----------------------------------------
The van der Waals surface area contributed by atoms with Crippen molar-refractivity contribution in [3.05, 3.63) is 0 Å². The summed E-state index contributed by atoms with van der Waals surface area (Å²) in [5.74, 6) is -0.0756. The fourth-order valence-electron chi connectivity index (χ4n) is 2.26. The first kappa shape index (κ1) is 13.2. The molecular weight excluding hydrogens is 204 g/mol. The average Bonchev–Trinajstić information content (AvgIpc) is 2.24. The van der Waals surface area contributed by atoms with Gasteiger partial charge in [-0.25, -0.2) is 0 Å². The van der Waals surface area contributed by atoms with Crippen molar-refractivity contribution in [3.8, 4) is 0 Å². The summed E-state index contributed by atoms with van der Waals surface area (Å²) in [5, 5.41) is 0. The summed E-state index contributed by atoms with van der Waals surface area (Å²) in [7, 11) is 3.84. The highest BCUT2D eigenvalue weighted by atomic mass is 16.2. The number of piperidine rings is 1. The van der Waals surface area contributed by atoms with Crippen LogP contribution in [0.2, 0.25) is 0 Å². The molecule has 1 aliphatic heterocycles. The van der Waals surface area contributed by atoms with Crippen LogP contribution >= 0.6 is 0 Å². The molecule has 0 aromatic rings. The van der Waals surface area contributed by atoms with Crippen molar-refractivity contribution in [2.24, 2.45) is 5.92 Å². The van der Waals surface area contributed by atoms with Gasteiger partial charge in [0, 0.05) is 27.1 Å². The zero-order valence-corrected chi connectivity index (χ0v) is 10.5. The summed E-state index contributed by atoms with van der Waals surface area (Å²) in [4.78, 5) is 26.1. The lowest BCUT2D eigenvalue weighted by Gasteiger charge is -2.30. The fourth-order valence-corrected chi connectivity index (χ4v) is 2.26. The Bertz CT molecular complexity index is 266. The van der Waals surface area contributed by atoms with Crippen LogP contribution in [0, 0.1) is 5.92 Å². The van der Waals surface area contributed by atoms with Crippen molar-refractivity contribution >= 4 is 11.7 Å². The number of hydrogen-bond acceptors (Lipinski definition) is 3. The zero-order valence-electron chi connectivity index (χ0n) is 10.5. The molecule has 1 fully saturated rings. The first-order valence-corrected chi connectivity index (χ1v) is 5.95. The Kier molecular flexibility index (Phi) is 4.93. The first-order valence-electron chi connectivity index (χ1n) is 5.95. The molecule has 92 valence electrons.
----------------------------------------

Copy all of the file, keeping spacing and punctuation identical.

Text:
The van der Waals surface area contributed by atoms with Crippen molar-refractivity contribution in [3.05, 3.63) is 0 Å². The summed E-state index contributed by atoms with van der Waals surface area (Å²) in [5.74, 6) is -0.0756. The fourth-order valence-electron chi connectivity index (χ4n) is 2.26. The first kappa shape index (κ1) is 13.2. The molecular weight excluding hydrogens is 204 g/mol. The average Bonchev–Trinajstić information content (AvgIpc) is 2.24. The van der Waals surface area contributed by atoms with Gasteiger partial charge in [-0.25, -0.2) is 0 Å². The van der Waals surface area contributed by atoms with Crippen molar-refractivity contribution in [3.8, 4) is 0 Å². The summed E-state index contributed by atoms with van der Waals surface area (Å²) in [5, 5.41) is 0. The summed E-state index contributed by atoms with van der Waals surface area (Å²) in [7, 11) is 3.84. The highest BCUT2D eigenvalue weighted by atomic mass is 16.2. The number of piperidine rings is 1. The van der Waals surface area contributed by atoms with Crippen LogP contribution in [0.2, 0.25) is 0 Å². The molecule has 1 aliphatic heterocycles. The van der Waals surface area contributed by atoms with Crippen LogP contribution >= 0.6 is 0 Å². The molecule has 0 aromatic rings. The van der Waals surface area contributed by atoms with Crippen molar-refractivity contribution in [2.24, 2.45) is 5.92 Å². The van der Waals surface area contributed by atoms with Gasteiger partial charge in [0, 0.05) is 27.1 Å². The zero-order valence-corrected chi connectivity index (χ0v) is 10.5. The summed E-state index contributed by atoms with van der Waals surface area (Å²) in [4.78, 5) is 26.1. The lowest BCUT2D eigenvalue weighted by Gasteiger charge is -2.30. The fourth-order valence-corrected chi connectivity index (χ4v) is 2.26. The Bertz CT molecular complexity index is 266. The van der Waals surface area contributed by atoms with Crippen LogP contribution in [0, 0.1) is 5.92 Å². The van der Waals surface area contributed by atoms with Crippen molar-refractivity contribution >= 4 is 11.7 Å². The number of hydrogen-bond acceptors (Lipinski definition) is 3. The zero-order valence-electron chi connectivity index (χ0n) is 10.5. The molecule has 1 fully saturated rings. The first-order valence-corrected chi connectivity index (χ1v) is 5.95. The Kier molecular flexibility index (Phi) is 4.93. The first-order valence-electron chi connectivity index (χ1n) is 5.95. The molecule has 92 valence electrons.